Conveying true love in our cynical wed and bolt world has become an increasingly rare feat in the literary genre, but first-time novelist Audrey Niffenegger unearths this skill with extraordinary finesse in The Time Traveler's Wife. As sci-fi as the title sounds, this is not a Trekky novel; nor is it truly classifiable as a romance. The relationship and events are too sincerely portrayed for a book ironically founded on the impossible.
The author cleverly disguises this impossibility by presenting the element of science fiction as an ordinary thing, making time travel just as much your reality as the main characters'. The result is an absorbing, intoxicating accomplishment that allows the oddball nature of husband Henry's involuntary time traveling to play second fiddle to his passion for his wife Clare.
As the narration alternates in first person between the two main characters, it would follow that the reader would reap the benefits of an omniscient perspective. But the passages jump from 1976 to 2006 and back again, creating a disorienting effect, losing you in a way all great works of art should. The reader's disorientation is fitting--it parallels Henry's limbo state, slipping in and out of time.
Henry's life memory is a nonlinear curse and simultaneous blessing; his dilemma serves the greater purpose of generating the philosophical undercurrent of the text. His ability to hopscotch through time eventually implies that past choices and their subsequent repercussions cannot be changed, even by a time traveler physically revisiting the event. Reconciling yourself to this theory is frustrating yet necessary. As Henry has no control over when or where he goes, he often ends up re-experiencing traumatic life events he cannot alter, such as his mother's fatal car accident, over and over again.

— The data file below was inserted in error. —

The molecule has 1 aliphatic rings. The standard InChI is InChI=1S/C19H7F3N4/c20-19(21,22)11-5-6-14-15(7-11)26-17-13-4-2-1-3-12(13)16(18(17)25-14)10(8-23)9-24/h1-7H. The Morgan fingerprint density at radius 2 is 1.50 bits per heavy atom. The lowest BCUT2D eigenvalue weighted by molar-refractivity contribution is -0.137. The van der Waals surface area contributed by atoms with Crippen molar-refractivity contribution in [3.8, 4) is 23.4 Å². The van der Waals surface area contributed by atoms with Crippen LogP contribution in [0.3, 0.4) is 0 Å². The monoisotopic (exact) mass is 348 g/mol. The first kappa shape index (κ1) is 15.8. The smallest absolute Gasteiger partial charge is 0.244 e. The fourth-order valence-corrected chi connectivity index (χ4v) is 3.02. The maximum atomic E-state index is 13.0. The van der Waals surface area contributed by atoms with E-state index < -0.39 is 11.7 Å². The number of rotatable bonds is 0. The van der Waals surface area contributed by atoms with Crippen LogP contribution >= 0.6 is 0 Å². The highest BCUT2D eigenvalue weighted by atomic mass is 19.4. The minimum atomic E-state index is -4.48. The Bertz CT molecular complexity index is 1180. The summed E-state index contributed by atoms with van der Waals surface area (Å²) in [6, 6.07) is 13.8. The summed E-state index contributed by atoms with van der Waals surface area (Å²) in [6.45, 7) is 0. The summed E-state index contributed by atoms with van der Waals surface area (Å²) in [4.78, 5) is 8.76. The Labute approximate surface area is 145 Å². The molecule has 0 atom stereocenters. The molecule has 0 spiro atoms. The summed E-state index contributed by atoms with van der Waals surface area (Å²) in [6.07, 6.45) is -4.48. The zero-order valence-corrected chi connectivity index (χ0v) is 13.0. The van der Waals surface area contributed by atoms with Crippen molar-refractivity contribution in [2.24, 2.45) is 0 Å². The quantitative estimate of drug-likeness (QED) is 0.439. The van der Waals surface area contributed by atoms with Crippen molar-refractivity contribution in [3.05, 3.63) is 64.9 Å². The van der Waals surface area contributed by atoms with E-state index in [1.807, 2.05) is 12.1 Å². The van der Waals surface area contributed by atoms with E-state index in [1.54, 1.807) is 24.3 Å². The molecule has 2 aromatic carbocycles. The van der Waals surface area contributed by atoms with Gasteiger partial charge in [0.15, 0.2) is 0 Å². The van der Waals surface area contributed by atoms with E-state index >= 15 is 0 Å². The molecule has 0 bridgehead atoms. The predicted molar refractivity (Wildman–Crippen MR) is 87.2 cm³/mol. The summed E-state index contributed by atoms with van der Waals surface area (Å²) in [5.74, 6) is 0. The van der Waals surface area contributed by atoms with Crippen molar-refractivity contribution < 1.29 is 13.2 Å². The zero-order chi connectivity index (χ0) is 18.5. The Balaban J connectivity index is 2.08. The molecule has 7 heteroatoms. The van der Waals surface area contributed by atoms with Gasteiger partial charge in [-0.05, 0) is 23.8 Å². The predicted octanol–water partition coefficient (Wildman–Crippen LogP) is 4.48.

Henry usually vanishes without warning when under stress, leaving Clare in a perpetual state of waiting and wondering as he is catapulted into his past and occasionally his future. It is important to recognize upfront that Clare is actually the central figure of the novel, as the title quietly suggests, because her challenge of waiting was Niffenegger's muse for the story. Niffenegger expresses a timeless love in a nitty-gritty believable fashion, where two people stay united despite the uncontrollable forces acting upon their relationship. And Clare's unshakeable belief and patience is, sappily enough, the glue that spins them back together through an inordinate amount of drama.
Though the characters remain powerless with the unusual knowledge of their destinies, there is a whisper of wisdom in how they stay unaffected living each anticipated day when it finally arrives. Since Henry and Clare deal with this concept of blessed yet damned foresight all the time, rereading the book is almost a necessary second illumination, like watching The Usual Suspects a second time.
There is rumor of making The Time Traveler's Wife itself into a blockbuster film because of the acclaim it has received--a saddening prospect as I doubt Hollywood could do justice to the book. This has, however, given rise to a new favorite pastime of mine, my own proof of the degree to which I care for these two characters: debating over which actors would play Henry and Clare best. (As it stands I envision Cate Blanchett's poise and depth perfect for Clare and Jude Law aptly representing Henry's eccentricity).
Perhaps Niffenegger's greatest triumph beyond capturing a sense of the strange in life is how easily readers grow attached to her hero and heroine for their imperfections and complexities. Her strong characters humanize the otherwise unrealistic surrealism in the story. Reading The Time Traveler's Wife is like experiencing it firsthand, and it is a painful goodbye when the last page is turned. Don't be alarmed if you find yourself searching for qualities of Henry and Clare in everyone you encounter including yourself--after you adjust to life without the book. Try to refrain from settling for the would-be movie instead; this is a book to remind you why you love to read, a skewed fairytale for even the bitterest skeptics on love.